The company that won a major patent ruling against Apple in Beijing last week barely even exists, The Wall Street Journal reports. Last week the Beijing Intellectual Property Office ruled that iPhone 6 and iPhone 6 Plus models infringe upon the design of Baili’s 100C phone. Since that ruling, phone calls to the company in question — Shenzhen Baili Marketing Services Co. — ring unanswered. The company’s websites are gone and visits to its registered addresses turned up no company offices.
The Supreme Court has upheld new government procedures for challenging patents, The Wall Street Journal reports. The upheld ruling is a big win for companies like Apple, which are constantly bombarded by patent lawsuits. The 2011 law in question put in place a quicker and cheaper process for challenging patents, placing the decision-making power in the hands of the patent office instead of a federal judge. Opponents of the law argued that the new process was too friendly to patent challengers and made patents too vulnerable to being overturned.
Starting today, millions of people who bought e-books from Apple will receive credits or checks as part of a $450 million settlement, the law firm Hagens Berman confirmed in a press release. Customers who bought e-books published by HarperCollins Publishers, Hachette Book Group, Macmillan Publishers, Penguin Group Inc. and Simon & Schuster from April 1, 2010 through May 21, 2012 are eligible for payments amounting to $400 million in total.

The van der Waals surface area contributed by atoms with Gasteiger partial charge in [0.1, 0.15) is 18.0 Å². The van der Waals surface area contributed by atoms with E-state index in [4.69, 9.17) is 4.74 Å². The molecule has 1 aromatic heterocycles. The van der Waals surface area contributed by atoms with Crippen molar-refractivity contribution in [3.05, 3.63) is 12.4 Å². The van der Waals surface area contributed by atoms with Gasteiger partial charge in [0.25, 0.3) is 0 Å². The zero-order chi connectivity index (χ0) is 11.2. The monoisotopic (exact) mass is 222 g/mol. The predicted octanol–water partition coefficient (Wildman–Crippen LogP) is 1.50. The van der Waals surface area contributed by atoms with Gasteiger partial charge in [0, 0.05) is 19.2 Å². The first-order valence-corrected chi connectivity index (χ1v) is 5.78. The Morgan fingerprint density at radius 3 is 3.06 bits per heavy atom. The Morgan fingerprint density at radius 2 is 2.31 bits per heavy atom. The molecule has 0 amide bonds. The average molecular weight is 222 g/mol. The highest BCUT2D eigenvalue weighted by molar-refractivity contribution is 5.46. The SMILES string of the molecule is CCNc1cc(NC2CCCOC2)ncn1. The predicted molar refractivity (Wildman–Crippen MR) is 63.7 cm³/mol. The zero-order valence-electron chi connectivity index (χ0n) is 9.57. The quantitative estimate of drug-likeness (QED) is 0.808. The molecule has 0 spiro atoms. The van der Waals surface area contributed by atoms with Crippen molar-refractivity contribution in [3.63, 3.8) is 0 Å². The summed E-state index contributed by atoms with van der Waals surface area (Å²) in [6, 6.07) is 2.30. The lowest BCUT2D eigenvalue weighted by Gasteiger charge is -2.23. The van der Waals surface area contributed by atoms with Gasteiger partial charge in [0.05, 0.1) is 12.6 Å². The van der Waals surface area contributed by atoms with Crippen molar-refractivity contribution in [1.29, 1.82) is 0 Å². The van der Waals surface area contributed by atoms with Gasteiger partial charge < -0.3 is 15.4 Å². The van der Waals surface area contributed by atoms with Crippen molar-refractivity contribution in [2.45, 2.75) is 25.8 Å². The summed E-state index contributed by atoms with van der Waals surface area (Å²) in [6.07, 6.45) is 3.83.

After months of back and forth, Apple once again seems close to opening retail stores in India after the country relaxed its restrictions on foreign retailers, Bloomberg reports. Apple was denied an exemption to rules that require single-brand retailers in India to source at least 30 percent of their components locally, but on Monday India relaxed restrictions on all foreign investors in an effort to boost investment.
Apple has notified Republican leaders that it won’t be providing any funding or support to this year’s convention in protest to Donald Trump’s inflammatory comments, Politico reports. Facebook, Microsoft and Google are all providing some support to the GOP’s Cleveland convention, but two sources familiar with Apple said the company decided against donating cash or technology over Trump’s remarks about women, minorities and immigrants.
Apple will be requiring all the apps in its App Store to connect to the web through an HTTPS connection starting on January 1, 2017. TechCrunch reports. The company debuted its App Transport Security feature in iOS 9, but until now developers weren’t required to use it. While the end user won’t really be able to observe any difference, starting next year all connections between apps and servers will be encrypted. Apple has been ramping up its efforts to protect user privacy in iOS after its public fight with the FBI, even though there is still some internal disagreement within the company over how far its privacy mandates should go at the expense of user experience.
This week’s WWDC keynote also saw the unveiling of the next-generation version of OS X — now renamed as “macOS” to match its mobile counterparts (and likely to avoid confusion with iOS 10). macOS Sierra introduced a number of new “Continuity” features to build upon the tight integration between Apple’s Macs and iOS devices. Apple SVP Craig Federighi outlined several new features including automatic unlocking, Universal Clipboard, iCloud Desktop and Documents synchronization, and Apple Pay for Safari, all of which tie a user’s Mac into a closer relationship with their iOS and watchOS devices, and make it possible to work seamlessly across multiple devices. Here’s a closer look at those “crossover” features.